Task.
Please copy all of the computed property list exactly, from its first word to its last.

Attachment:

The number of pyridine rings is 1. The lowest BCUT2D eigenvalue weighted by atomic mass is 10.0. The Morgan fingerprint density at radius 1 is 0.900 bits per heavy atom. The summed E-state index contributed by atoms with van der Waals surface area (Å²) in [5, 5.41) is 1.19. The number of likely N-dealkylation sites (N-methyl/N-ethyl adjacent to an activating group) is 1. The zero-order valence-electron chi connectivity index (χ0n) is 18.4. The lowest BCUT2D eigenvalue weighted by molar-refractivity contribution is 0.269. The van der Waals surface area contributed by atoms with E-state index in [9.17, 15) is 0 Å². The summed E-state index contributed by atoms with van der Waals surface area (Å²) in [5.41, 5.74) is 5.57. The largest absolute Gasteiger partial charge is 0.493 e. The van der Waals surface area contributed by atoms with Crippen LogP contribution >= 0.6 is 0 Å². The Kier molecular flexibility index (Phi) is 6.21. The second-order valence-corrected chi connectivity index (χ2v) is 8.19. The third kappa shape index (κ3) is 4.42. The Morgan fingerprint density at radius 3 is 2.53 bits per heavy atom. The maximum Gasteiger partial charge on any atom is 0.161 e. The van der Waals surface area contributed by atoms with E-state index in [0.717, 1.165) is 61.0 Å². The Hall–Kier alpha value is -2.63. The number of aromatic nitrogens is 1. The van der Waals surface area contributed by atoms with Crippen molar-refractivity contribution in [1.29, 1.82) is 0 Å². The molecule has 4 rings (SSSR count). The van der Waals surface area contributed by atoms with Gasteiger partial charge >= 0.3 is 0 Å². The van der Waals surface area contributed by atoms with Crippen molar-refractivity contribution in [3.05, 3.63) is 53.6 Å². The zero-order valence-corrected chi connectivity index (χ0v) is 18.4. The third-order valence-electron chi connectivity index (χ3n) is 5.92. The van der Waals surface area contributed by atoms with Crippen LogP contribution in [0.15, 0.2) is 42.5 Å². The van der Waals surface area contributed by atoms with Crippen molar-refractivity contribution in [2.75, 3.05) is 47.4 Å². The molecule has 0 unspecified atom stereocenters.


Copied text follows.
The number of pyridine rings is 1. The lowest BCUT2D eigenvalue weighted by atomic mass is 10.0. The Morgan fingerprint density at radius 1 is 0.900 bits per heavy atom. The summed E-state index contributed by atoms with van der Waals surface area (Å²) in [5, 5.41) is 1.19. The number of likely N-dealkylation sites (N-methyl/N-ethyl adjacent to an activating group) is 1. The zero-order valence-electron chi connectivity index (χ0n) is 18.4. The lowest BCUT2D eigenvalue weighted by molar-refractivity contribution is 0.269. The van der Waals surface area contributed by atoms with E-state index in [9.17, 15) is 0 Å². The summed E-state index contributed by atoms with van der Waals surface area (Å²) in [5.41, 5.74) is 5.57. The largest absolute Gasteiger partial charge is 0.493 e. The van der Waals surface area contributed by atoms with Crippen LogP contribution >= 0.6 is 0 Å². The Kier molecular flexibility index (Phi) is 6.21. The second-order valence-corrected chi connectivity index (χ2v) is 8.19. The third kappa shape index (κ3) is 4.42. The Morgan fingerprint density at radius 3 is 2.53 bits per heavy atom. The maximum Gasteiger partial charge on any atom is 0.161 e. The van der Waals surface area contributed by atoms with E-state index in [0.717, 1.165) is 61.0 Å². The Hall–Kier alpha value is -2.63. The number of aromatic nitrogens is 1. The van der Waals surface area contributed by atoms with Crippen molar-refractivity contribution in [1.29, 1.82) is 0 Å². The molecule has 4 rings (SSSR count). The van der Waals surface area contributed by atoms with Gasteiger partial charge >= 0.3 is 0 Å². The van der Waals surface area contributed by atoms with Crippen molar-refractivity contribution in [3.05, 3.63) is 53.6 Å². The zero-order valence-corrected chi connectivity index (χ0v) is 18.4. The third-order valence-electron chi connectivity index (χ3n) is 5.92. The van der Waals surface area contributed by atoms with Crippen LogP contribution in [0.15, 0.2) is 42.5 Å². The van der Waals surface area contributed by atoms with Crippen molar-refractivity contribution in [2.75, 3.05) is 47.4 Å². The molecule has 0 unspecified atom stereocenters.